Fiscal Cliff & Taxmageddon or Fear Mongering? Probably the Latter…

A couple of weeks ago we wrote about the “Fiscal Cliff”, tax provisions set to expire at the end of 2011, and, as of right now, they are not applicable to 2012 Federal returns.

With the upcoming presidential election, congress still has no plan to act on extending the Bush era tax cuts. Each presidential candidate has said he has plans for tax revisions, usually including capping itemized deductions and decreasing fraud with regard to refundable tax credits that cost the taxpayers billions of dollars each year.

A total of 58 individual and business Federal tax provisions expired at the end of 2011.  Soon-to-expire tax credits include the following.

  • $250 Educator Expense Deduction
  • Tuition and Fees Deduction
  • Itemized Deduction for Sales Tax
  • All personal nonrefundable tax credits allowed when calculating Alternative Minimum Tax
  • Nonbusiness Energy Property Tax Credit reported on Form 5695, Part I
  • 5 year depreciation for farming business machinery and equipment
  • 15 year straight line depreciation allowed for qualified leasehold restraint and retail improvements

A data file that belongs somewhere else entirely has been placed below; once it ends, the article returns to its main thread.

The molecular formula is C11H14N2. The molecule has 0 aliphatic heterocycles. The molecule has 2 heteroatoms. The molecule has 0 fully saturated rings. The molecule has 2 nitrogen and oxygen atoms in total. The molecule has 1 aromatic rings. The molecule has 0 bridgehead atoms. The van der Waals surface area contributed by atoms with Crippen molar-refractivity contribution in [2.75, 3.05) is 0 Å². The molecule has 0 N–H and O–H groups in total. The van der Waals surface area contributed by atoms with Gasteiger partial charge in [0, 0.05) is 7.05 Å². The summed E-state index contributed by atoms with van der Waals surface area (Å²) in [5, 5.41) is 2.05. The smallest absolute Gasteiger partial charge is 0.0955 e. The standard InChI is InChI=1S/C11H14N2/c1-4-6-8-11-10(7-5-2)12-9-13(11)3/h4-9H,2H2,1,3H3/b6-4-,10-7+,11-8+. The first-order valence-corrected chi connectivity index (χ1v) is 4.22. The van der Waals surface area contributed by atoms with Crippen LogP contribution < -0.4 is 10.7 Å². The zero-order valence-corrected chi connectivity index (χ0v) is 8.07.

• Tax-free distributions from IRAs for charitable purposes
  • Contributions of capital gain real property made for conservation purposes (50% limitation applied instead of 30% limitation)

Provisions that changed significantly for Tax Year 2012 returns:

  • Alternative Minimum Tax (AMT) exemption amounts revert to what they were in tax year 2000
  • Maximum Section 179 Deduction amount has been reduced to $139,000 for 2012
  • Bonus Depreciation percentage is reduced to 50% for 2012
  • Adoption Credit
    • Will revert to being a nonrefundable credit with any excess being allowed to be carried forward for 5 years
    • Maximum credit is reduced to $12,170 per child

*Keep in mind, these changes really aren’t that drastic. If they were that drastic, the ones set to expire would never have been put in place.  Some media sources are mongering fear. Yes, some of the changes will affect you, but not much, probably not even noticeably. Let me know the next time you cash out your IRA and give it all to charity.

It is the writers opinion that all tax credits be verifiable and nonrefundable to avoid fraud, and promote proper tax facilitation and filing. Too often, refundable credits are given out erroneously and are never able to be retrieved.

The next few months will be very interesting, very interesting, indeed.

Posted: November 1, 2012

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